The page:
So the important question to ask is not, “Can you prevent the initial compromise?” — that may be an impossibility. Rather, you should ask, “How long does it take for adversaries to take advantage of the initial machine they have established as their beachhead within the network, move laterally across the environment, and gain access to a sensitive resource?” Once adversaries are able to do that, what would have been a minor security event will turn into a full breach that requires a lengthy and complex incident response. If you stop the adversary before they achieve those objectives, you have prevented the breach.
In defining the 1-10-60 rule concept, CrowdStrike analyzed real intrusion data. We studied approximately 25,000 attempted breaches we detected last year across our customer networks, and found that it took adversaries on average 1 hour and 58 minutes to move out from their initial beachhead – that first machine they had compromised on a network. We call this measure “breakout time,” and from a defender’s perspective, that is the time to beat.
I have strongly advocated that corporate boards of directors should also use the 1-10-60 rule as a primary accountability measure of their cybersecurity programs. This system drives clarity into the oversight process by enabling leadership to understand and measure performance. Not every organization can easily get to such fast reaction times, but even if you are not there, you can measure this performance on a monthly or quarterly basis and determine if the trend is going in the right direction. If it is not, you can hold your cybersecurity executives accountable for those results.
DoD must prevail in its mission to defend and secure its IT enterprise. Failure is not an option. Private industry is in some important ways outperforming DoD in cyber defense. But the challenges the Department faces in catching up are not insurmountable. A strong re-emphasis on hunting is the first step. Achieving economies of scale and other efficiencies through adoption of cloud-based security technologies, where possible, will make this easier and more sustainable over the long run.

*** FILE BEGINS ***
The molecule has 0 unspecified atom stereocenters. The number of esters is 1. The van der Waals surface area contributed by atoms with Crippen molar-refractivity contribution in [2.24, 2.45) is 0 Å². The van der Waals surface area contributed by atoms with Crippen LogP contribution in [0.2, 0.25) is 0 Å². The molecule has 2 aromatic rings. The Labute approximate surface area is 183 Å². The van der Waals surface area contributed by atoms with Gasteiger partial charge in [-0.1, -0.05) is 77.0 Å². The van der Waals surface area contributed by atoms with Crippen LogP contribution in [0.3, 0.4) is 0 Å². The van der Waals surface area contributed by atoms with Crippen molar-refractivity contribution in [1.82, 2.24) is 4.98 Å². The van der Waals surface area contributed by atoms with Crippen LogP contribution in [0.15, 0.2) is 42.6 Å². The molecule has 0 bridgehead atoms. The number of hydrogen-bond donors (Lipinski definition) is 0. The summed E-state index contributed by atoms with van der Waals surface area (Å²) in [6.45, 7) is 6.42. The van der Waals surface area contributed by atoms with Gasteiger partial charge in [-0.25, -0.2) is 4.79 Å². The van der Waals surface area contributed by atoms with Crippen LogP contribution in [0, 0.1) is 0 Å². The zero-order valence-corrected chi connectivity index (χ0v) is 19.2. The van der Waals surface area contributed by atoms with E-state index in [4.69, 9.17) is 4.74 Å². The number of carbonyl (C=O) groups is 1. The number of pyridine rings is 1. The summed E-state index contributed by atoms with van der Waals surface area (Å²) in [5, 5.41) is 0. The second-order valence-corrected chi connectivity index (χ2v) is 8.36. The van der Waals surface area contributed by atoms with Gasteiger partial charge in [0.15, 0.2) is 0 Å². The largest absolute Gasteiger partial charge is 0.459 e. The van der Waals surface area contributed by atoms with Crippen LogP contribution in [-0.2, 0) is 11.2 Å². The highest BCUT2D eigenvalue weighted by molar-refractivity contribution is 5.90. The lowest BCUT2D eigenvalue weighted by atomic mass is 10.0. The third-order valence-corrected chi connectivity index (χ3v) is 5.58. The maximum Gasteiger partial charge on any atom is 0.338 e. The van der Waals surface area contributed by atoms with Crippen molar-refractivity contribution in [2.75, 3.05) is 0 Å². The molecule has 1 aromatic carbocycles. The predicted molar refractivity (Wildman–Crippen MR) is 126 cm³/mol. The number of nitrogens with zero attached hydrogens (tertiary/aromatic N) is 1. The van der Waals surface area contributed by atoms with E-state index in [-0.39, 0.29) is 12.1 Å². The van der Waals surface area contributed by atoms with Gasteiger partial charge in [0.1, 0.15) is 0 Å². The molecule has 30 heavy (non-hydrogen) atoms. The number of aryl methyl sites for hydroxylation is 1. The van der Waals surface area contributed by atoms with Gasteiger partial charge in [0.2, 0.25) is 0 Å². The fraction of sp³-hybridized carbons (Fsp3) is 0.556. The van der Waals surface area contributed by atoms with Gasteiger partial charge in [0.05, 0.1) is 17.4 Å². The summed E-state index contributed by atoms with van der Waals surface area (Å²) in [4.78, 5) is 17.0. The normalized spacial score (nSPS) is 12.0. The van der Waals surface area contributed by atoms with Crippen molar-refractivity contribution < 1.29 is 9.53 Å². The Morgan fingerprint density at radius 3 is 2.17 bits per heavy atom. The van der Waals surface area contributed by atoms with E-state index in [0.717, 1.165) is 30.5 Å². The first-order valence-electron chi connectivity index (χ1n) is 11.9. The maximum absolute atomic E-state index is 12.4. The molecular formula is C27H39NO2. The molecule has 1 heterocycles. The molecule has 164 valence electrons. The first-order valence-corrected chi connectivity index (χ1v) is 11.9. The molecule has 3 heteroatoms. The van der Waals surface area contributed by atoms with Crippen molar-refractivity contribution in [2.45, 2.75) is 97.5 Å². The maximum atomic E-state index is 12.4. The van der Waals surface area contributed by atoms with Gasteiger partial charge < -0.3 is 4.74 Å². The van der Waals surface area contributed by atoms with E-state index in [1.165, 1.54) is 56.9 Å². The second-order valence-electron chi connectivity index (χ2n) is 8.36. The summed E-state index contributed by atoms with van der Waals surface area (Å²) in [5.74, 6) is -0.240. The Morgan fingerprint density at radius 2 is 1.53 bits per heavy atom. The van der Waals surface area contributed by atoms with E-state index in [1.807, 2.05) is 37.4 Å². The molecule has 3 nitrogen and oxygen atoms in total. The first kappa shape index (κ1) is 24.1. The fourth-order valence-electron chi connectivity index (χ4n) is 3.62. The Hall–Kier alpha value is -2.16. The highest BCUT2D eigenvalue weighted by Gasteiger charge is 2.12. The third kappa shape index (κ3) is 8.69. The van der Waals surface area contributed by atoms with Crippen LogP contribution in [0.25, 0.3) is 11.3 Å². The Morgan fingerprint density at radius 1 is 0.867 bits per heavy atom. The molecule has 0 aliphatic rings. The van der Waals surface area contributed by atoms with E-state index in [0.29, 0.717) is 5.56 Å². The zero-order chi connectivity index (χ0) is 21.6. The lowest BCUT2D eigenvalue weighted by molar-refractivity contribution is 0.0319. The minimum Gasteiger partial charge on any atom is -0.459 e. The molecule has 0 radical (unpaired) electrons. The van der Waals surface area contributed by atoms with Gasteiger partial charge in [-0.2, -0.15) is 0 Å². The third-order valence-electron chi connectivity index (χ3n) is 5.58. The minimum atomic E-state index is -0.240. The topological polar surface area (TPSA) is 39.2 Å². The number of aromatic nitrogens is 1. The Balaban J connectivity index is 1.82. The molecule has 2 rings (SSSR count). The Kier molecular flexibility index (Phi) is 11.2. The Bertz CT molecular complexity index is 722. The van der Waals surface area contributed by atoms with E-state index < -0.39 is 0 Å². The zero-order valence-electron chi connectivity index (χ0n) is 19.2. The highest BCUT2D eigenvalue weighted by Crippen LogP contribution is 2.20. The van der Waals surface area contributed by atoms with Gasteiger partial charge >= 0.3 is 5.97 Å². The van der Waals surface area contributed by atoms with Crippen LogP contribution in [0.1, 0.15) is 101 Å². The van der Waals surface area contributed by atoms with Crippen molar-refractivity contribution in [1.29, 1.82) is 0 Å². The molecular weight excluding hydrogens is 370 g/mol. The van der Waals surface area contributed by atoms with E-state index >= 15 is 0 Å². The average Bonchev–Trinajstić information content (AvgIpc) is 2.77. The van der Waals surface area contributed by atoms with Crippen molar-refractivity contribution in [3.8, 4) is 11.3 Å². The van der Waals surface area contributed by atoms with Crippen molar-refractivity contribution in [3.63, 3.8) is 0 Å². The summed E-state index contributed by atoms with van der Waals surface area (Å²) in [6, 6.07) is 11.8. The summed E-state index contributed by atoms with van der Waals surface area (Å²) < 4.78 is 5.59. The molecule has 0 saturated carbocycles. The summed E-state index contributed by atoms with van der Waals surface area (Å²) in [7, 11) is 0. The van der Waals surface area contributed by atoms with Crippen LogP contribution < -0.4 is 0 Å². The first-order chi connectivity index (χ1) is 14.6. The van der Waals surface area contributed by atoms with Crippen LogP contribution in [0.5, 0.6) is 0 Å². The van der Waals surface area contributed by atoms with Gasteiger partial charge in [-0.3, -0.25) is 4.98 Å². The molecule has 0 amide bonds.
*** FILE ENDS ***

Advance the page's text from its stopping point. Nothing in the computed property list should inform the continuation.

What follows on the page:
It is also essential to have a clear ordering principle to inform staffing requirements and acquisition decisions. The 1-10-60 rule is a straightforward, metrics-driven approach based on adversary activity. Broad adoption of this approach will improve security by elevating the importance of speed in security operations, revealing performance gaps, and simplifying oversight. The result will be stronger accountability and better defense.
I have focused my testimony today on concepts rather than technologies. But everything I have described is achievable through practices and capabilities that are widely utilized in industry. DoD can adopt these capabilities, and by enhancing its own security posture, strengthen national defense.
Thank you again for inviting me to testify today. I look forward to your questions.
For More Information:
Watch the complete Hearing of the Senate Subcommittee on Cybersecurity including Dmitri’s Testimony.
Read Part 1 of Dimitri’s Senate Hearing testimony on Threat Hunting.
Read Part 2 of Dmitri’s Senate Hearing testimony on Cloud Technologies.
Learn more about the importance of the 1-10-60 Rule in stopping breaches.